Space scientist say that 2017 AG13, a 111-foot asteroid that flew by Earth along toward a distance of about 120,000 miles on Monday morning (January 9), was seen for the first time only about two day before it passed by. The latest incident has upstretched concern once again about our negligence to ward off a potentially disturbing asteroid impact which experts say it's only a matter of time.
Scholars at the University of Arizona's Catalina Sky Survey spotted asteroid 2017 AG13 on Saturday, two days before it whizzed past Earth at about 7:47 a.m. EST (1247 GMT) on Monday, January 9. It passed at a treacherously close distance of 120,000 miles, about half of the distance of the Moon to Earth, per Slooh.
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Using an asteroid impact simulator called "Impact Earth!" experts at Purdue University said that an impact at a 45 degree-angle by a space rock in the size of 2017 AG13 would cause a forceful air burst releasing energy comparable to about 700 kilotons.
"It is not that unusual of an event, which is one of the motives it is interesting," Business Insider reports that Mark Sykes, director and CEO of the Planetary Science Institute, said. The newly released "National Near-Earth Object Preparedness Strategy" emphasized our unreadiness to defend Earth against a menacing asteroid despite recent efforts by scientists and advocacy groups to galvanize governments into action.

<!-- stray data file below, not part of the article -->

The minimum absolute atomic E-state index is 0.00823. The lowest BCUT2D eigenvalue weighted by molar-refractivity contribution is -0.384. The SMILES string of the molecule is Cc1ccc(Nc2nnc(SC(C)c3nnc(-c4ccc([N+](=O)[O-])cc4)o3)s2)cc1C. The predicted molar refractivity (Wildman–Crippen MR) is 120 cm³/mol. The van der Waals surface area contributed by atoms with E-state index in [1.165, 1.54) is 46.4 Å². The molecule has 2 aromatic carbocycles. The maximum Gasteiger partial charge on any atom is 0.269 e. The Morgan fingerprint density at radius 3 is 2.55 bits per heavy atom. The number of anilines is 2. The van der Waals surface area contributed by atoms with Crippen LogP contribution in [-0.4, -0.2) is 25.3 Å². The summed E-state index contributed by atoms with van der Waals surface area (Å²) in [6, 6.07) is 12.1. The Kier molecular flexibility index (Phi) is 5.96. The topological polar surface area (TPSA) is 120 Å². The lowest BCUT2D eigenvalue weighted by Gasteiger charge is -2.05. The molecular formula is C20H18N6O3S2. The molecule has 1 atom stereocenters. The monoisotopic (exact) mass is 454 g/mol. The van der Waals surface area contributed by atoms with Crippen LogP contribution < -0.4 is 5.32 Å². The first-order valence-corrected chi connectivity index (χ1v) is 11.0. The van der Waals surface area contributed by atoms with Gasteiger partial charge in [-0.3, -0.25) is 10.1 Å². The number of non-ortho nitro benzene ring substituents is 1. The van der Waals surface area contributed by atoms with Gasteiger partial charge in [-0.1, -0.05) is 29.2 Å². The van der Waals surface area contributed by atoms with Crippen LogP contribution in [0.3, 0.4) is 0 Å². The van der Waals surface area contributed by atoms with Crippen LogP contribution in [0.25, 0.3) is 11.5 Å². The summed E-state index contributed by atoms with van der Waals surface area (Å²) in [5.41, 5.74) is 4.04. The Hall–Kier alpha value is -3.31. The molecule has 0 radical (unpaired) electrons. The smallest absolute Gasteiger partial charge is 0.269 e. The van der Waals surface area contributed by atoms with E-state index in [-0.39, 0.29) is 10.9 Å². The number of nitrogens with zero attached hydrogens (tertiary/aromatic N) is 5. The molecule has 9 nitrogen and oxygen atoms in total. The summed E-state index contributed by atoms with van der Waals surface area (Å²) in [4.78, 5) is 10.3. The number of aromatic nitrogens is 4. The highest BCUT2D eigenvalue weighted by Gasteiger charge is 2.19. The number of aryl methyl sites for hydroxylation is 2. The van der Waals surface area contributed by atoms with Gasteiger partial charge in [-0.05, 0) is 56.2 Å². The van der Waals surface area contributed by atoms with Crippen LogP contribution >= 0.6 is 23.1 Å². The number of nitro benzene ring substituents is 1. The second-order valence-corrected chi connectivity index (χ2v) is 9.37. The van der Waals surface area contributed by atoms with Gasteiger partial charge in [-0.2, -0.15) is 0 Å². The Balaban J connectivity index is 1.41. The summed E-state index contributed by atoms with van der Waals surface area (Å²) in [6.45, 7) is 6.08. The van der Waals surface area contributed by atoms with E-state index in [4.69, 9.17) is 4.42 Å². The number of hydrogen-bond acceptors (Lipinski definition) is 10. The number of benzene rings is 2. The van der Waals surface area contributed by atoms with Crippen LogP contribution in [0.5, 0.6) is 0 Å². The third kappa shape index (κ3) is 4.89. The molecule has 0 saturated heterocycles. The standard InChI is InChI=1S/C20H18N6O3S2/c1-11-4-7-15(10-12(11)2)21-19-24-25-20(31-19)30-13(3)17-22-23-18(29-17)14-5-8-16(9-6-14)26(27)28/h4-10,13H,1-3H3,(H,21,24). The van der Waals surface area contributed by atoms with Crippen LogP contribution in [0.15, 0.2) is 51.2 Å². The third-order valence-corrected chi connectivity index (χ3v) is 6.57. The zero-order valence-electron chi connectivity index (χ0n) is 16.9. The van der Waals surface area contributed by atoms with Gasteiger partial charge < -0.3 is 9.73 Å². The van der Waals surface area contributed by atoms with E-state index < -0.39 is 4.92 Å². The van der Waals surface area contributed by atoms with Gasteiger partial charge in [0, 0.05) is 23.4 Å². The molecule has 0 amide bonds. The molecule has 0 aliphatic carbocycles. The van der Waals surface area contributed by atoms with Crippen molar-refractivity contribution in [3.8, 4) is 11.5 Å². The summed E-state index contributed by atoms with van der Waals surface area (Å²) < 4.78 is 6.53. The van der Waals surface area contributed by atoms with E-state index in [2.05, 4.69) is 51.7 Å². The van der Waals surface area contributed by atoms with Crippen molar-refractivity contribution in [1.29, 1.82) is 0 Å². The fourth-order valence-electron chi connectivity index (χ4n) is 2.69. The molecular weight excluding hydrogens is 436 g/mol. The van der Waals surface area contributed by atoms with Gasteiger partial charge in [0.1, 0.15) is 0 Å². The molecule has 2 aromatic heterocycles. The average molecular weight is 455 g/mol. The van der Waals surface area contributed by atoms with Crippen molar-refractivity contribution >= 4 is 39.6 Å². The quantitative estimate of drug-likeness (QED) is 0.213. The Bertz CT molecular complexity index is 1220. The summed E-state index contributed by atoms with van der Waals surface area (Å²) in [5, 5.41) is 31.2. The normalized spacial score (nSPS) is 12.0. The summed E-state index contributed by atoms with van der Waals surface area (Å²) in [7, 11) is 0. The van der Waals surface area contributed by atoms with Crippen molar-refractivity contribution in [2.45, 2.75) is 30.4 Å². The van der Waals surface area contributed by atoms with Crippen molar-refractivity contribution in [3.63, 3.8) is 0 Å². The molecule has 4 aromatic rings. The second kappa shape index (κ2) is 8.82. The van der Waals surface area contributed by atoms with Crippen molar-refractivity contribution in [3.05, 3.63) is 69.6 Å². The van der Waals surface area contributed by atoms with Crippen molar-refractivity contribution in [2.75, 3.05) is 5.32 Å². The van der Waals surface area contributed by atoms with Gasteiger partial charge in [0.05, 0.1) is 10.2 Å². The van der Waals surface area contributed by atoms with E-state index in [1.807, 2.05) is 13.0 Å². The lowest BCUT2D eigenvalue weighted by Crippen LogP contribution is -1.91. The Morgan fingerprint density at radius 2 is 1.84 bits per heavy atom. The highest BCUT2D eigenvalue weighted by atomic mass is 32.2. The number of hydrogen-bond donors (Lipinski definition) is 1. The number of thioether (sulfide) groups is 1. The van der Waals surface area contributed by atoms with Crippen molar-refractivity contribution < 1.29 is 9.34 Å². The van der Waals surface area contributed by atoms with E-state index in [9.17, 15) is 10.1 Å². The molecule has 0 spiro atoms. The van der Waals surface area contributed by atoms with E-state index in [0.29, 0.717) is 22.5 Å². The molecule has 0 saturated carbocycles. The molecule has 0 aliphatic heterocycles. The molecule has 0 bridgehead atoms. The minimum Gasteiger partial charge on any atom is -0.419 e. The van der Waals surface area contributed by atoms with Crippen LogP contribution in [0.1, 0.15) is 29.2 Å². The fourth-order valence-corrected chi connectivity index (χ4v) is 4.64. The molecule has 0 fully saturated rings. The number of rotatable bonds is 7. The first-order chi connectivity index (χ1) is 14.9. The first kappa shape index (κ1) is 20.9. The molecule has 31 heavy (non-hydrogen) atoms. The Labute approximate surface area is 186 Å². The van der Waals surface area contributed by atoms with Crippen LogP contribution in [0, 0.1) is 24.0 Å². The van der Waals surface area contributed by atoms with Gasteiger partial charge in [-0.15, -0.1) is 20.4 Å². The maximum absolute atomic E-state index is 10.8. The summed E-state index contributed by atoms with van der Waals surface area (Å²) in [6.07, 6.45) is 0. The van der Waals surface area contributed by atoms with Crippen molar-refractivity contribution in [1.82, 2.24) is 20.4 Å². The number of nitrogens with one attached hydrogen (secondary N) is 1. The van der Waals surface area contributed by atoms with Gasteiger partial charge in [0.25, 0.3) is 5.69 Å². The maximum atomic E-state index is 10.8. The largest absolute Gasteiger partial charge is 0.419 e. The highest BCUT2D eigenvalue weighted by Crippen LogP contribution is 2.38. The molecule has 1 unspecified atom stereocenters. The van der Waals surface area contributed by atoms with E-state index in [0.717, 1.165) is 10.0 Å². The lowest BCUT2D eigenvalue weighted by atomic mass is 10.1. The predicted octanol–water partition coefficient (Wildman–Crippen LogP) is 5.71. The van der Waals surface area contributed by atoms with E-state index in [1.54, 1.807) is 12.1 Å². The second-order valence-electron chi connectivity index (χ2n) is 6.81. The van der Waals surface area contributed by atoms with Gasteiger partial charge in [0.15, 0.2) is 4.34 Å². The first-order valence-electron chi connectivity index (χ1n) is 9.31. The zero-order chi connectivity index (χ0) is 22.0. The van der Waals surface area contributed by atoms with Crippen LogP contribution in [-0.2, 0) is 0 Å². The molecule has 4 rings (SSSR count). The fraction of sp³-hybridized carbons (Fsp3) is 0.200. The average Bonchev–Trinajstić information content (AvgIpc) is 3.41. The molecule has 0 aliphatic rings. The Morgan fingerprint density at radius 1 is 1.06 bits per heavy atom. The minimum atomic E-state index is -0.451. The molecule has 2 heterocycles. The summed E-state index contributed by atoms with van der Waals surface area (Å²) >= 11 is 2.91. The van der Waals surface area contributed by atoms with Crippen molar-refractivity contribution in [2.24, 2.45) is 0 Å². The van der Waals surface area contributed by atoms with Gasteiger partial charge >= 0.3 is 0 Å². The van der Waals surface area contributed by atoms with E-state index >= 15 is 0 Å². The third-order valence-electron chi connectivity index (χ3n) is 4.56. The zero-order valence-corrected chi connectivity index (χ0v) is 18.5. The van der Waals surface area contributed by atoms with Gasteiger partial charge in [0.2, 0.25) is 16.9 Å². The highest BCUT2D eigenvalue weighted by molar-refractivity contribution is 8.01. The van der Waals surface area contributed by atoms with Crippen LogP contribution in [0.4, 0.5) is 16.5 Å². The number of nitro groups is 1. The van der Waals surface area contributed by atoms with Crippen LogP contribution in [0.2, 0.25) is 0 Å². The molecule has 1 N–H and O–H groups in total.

The White House document acknowledged that the world was unpreparedness to face an asteroid threat but said that efforts were ongoing to improve awareness.
Scientists have proposed that NASA launch a superior asteroid-hunting space telescope called the Near-Earth Objects Camera (NEOCam). Per Sykes, NEOcam will detect small asteroids slightly larger - about 460 feet (140 meters) - than asteroids in the 2017 AG13 size range earlier they hit Earth. Such asteroids are capable of wreaking serious local damage if they enter the Earth's atmosphere over major residents centers.